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Deprived of the UFC Heavyweight Title amidst Controversy, “The Giant” of MMA Announces His Comeback
Standing Six-Foot, Ten-Inches Tall, Gan “The Giant” McGee Fights for the First Time in Four Years at Xtreme Fighting Championships’ “Salute to Our Armed Forces V” on Saturday, September 13 at the St. Pete Times Forum
Tampa, FL (7/29/08): For nearly three straight years, six-foot, ten-inch Gan “The Giant” McGee demolished everything in his path — not just going undefeated during this stretch in the cutthroat world of MMA, but stopping every single opponent in the first round. Ruthless and intimidating, he ran roughshod over the heavyweight division, opening his career with 12 victories by first round knockout or submission. He KO’d Pedro Rizzo and Alexandre Dantas in back-to-back outings on UFC Pay-Per-View extravaganzas, and was finally ready to realize his boyhood dream of becoming a world champion when he agreed to meet UFC heavyweight titlist Tim Sylvia in “The Battle of the Giants” at UFC 44. The date was September 26, 2003.
And that’s when “The Giant” fell back to earth — amidst a steroid controversy that rocked the entire Mixed Martial Arts industry.
Reigning champion Tim Sylvia — who’s a six-foot, eight-inch colossus in his own right — overpowered McGee, stopping him by TKO 1:54 in the first round. Many at ringside were shocked by the ease of his victory. But if there were any suspicions regarding the source of Sylvia’s surprising power, they were arguably confirmed in a post-fight drug test: Sylvia tested positive for Stanozolol, the same anabolic steroid that cost sprinter Ben Johnson the gold medal in the 1988 Summer Olympics. He was stripped of his heavyweight title, suspended from action for six-months, and fined $10,000 by the Nevada State Athletic Commission. Sylvia later admitted to knowingly taking the steroids, claiming they were used to shed excess body weight. UFC decided to count Sylvia’s victory in its official record books anyway, effectively pushing McGee out of the heavyweight title picture.
And Gan “The Giant” McGee never again fought on American soil.
“Tim Sylvia is a great fighter and the video tape doesn’t lie: He beat the hell out of me,” remarked McGee from his San Luis Obispo training camp. “Did the steroids make a difference? Different people have different theories, I guess. But for me, what hurt the most was sacrificing absolutely everything I had to finally achieve my dream of becoming a world champion… and then falling short. And when it became clear that UFC wasn’t going to consider me for a second title shot, my entire world collapsed. I felt like a part of me had just died. It was… beyond devastating.”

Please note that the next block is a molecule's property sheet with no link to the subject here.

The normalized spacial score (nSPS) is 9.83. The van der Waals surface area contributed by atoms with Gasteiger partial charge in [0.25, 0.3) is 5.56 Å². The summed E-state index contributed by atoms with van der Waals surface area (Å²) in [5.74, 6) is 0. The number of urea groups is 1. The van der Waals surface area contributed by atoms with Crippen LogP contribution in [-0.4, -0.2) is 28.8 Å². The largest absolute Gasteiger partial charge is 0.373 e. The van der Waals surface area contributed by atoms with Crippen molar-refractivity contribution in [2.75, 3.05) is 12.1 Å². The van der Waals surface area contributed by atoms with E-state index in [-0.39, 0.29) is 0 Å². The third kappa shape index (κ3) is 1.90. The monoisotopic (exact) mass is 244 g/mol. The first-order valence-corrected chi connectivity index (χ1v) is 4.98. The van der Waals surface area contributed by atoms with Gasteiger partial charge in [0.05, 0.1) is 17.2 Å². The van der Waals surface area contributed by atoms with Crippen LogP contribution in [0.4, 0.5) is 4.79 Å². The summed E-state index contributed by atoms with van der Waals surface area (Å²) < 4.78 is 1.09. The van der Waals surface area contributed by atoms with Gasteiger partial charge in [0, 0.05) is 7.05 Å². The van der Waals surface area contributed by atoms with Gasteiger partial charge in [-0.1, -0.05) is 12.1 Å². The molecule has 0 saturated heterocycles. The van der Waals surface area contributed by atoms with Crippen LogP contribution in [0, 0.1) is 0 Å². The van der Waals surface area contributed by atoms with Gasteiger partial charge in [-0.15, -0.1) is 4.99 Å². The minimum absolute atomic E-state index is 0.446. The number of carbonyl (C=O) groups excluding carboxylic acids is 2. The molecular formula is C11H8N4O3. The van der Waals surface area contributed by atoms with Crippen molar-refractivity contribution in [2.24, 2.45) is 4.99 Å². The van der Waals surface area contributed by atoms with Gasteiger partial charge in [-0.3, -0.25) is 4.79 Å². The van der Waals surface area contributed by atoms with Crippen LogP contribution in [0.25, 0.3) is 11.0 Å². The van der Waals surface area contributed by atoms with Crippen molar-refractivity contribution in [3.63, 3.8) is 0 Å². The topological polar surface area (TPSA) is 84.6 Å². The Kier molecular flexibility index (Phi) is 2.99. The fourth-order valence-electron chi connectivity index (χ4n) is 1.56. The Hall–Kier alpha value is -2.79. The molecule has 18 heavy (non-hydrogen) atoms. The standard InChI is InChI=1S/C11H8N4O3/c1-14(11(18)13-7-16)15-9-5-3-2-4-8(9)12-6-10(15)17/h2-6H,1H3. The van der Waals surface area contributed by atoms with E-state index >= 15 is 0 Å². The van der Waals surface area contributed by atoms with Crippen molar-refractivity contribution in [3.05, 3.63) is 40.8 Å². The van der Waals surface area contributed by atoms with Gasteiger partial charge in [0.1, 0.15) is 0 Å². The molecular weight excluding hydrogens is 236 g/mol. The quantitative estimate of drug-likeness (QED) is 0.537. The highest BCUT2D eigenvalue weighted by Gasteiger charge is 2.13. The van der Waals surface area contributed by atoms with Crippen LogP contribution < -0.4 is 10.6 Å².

Also devastated was McGee’s psyche. In one fell swoop, his aura of invincibility was irrevocably shattered; he went from fear-inducing phenom to just another overhyped also-ran. Hoping to rebuild his career away from the bright lights of the American media, McGee joined the Japanese-based PRIDE Fighting Championships. He fought twice in Japan, losing once by split decision and once by armbar submission. He was just a shell of his former self; MMA experts doubted if he’d ever reclaim his former greatness.
“Culturally and personally, being in Japan was an amazing experience,” McGee reflected. “I mean, from the ceilings to the shower fixtures, everything is so small over there — I felt a little like Godzilla trampling the villagers! But professionally, I never really recovered from the Sylvia fight. Mentally, I lost that edge — that killer instinct. Call it the `Eye of the Tiger’ or whatever you want; I was just going through the motions, unfocused and uncaring. And after losing my second fight in the Orient, I swore to myself that I would never step foot in a steel cage again — not until I regain my warrior’s mentality.”
That was four long years ago.
On September 13, 2008, Gan “The Giant” McGee will return to the steel cage in Xtreme Fighting Championships (XFC)’s “Salute to Our Armed Forces V” mega-event at the St. Pete Times Forum in Tampa, Florida. This will be XFC’s fourth fight card at the Forum; the three previous cards each drew over ten thousand fans. For McGee, it will also mark the first time he’s fought on American soil since his controversial loss to Tim Sylvia, almost five years ago to the day.
McGee swears he’s regained his long-lost fury and intensity — and that his boyhood dream of becoming the heavyweight world champion is still within his enormous grasp. “My killer instinct is back, and trust me — it’s never been deadlier,” he declared, while firing haymaker after haymaker at his concaved heavy bag. “It took years of introspection and self-discovery, but I finally realized that God made me a giant and blessed me with this mind-blowing power for a reason: to be the most destructive heavyweight champion that’s ever walked on planet earth. Writers write, teachers teach — and giants destroy. For so many years I tried to run away from my destiny — to be something I’m not — but that part of my life has come to a screeching halt. My intensity level is off the charts right now; if I’ve gotta tear down buildings, smash open skulls or annihilate whole cities to get another title shot, then that’s what I’ll do. This time around, `The Giant’ will stand tall.”
Gan McGee will be facing hard-hitting submission expert Johnathan Ivey — a 250-pound MMA veteran of 60 professional fights who has battled the likes of Dan Severn, Ben Rothwell and Jeremy Horn. When asked to comment, Ivey said simply: “Everyone likes to run their mouth — right until they’re smashed in the face with a fist or knee. McGee should’ve stayed retired.”
For those outside the Tampa area, live streaming of XFC’s “Salute to Our Armed Forces V” will be available on www.mmaxfc.com.